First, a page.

MTT Pro-spective: Jim Furyk
A few weeks ago at the AT&T Pebble Beach National Pro-Am I was happy to see my old high school teammate, Jim Furyk. I hadn’t seen Jim for years and it was great to be reminded of our time together as junior golfers. Jim is well on his way to the Hall of Fame, having won the U.S. Open in 2003 and being named PGA Tour Player of the Year in 2010. Although it seems quite normal to think of him as a superstar now, it’s a far cry from our humble beginnings in the small farm town of Lancaster, Pennsylvania.
Back then the closest anyone in our area could imagine getting to a professional athlete was from the stands at a Philadelphia Phillies game. In hindsight you can say that Jim was always a special talent, but back then almost no one believed he would ascend to the player he has become. It was the lack of perspective that comes from living in a sheltered community. As a high schooler, Jim had won several American Junior Golf Association events which were the gold standard for excellence in junior golf. He had also won a state title, propelling our team to victory by a whopping 27 shots. Still with all his success, there’s no way he could be as good as a Fred Couples or Greg Norman, could he? Certainly, as peers we believed our heroes on TV had to be competing at a superhuman level.
I share this story because now in my role as a coach I believe achievement begins with embracing one’s own “deservedness.” That is the belief that with dedication and commitment all things are possible.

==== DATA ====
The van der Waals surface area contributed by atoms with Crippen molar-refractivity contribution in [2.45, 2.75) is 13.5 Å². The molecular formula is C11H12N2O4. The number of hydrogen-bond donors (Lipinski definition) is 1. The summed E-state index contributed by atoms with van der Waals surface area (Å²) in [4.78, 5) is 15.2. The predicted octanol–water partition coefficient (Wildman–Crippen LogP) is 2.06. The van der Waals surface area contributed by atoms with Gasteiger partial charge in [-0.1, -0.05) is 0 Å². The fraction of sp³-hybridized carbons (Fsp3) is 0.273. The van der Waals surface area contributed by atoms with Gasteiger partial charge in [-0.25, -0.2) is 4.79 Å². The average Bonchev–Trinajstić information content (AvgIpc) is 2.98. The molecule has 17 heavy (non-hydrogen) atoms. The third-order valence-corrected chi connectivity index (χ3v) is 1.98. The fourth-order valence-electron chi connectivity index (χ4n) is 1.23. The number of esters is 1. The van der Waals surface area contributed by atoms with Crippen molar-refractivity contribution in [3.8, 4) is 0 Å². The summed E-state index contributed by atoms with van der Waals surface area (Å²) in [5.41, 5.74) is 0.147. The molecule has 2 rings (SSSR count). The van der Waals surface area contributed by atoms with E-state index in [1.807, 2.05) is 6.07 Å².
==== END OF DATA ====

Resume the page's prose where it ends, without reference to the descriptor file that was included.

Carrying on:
We landed on the 18th hole only to see Jim still grinding, rolling putt after putt with the same focus and determination he would eventually demonstrate as a U.S. Open champion.
People have asked me over the years about Jim and what it was like practicing and playing together as kids. I can’t imagine anyone working harder at their craft than Jim Furyk. He always knew what he wanted and took a very organized and dedicated approach toward reaching that goal. For example, one day I asked Jim if he wanted to join me and a couple of other kids for a round. Already set up for his practice putting session, he politely declined. Four hours later, we landed on the 18th hole only to see Jim still grinding, rolling putt after putt with the same focus and determination he would eventually demonstrate as a U.S. Open champion.
And what about that unique swing? It has changed over the years offering up varying degrees of his unforgettable “loop.” As a junior he took his share of criticism and as you can imagine was encouraged to have his unorthodox swing “fixed.” Jim politely listened to each and every armchair quarterback’s assessment. But he also understood that great golf is about controlling your golf ball. That is something he has done better than most other players on the planet.
In the mental toughness portion of our MTT Performance program, we help players develop the attributes of clarity, courage and discipline as the roadmap for achievement. It’s fun to remember that Jim Furyk at a very young age exhibited each of these winning characteristics, which have served him well.
If you’re a young person reading this, I want you to start thinking big. If you’re older, it’s time to do the same. Show courage, take action and do what it takes to create the experience you’re looking for. Even out of a small community, there’s plenty of room for greatness.
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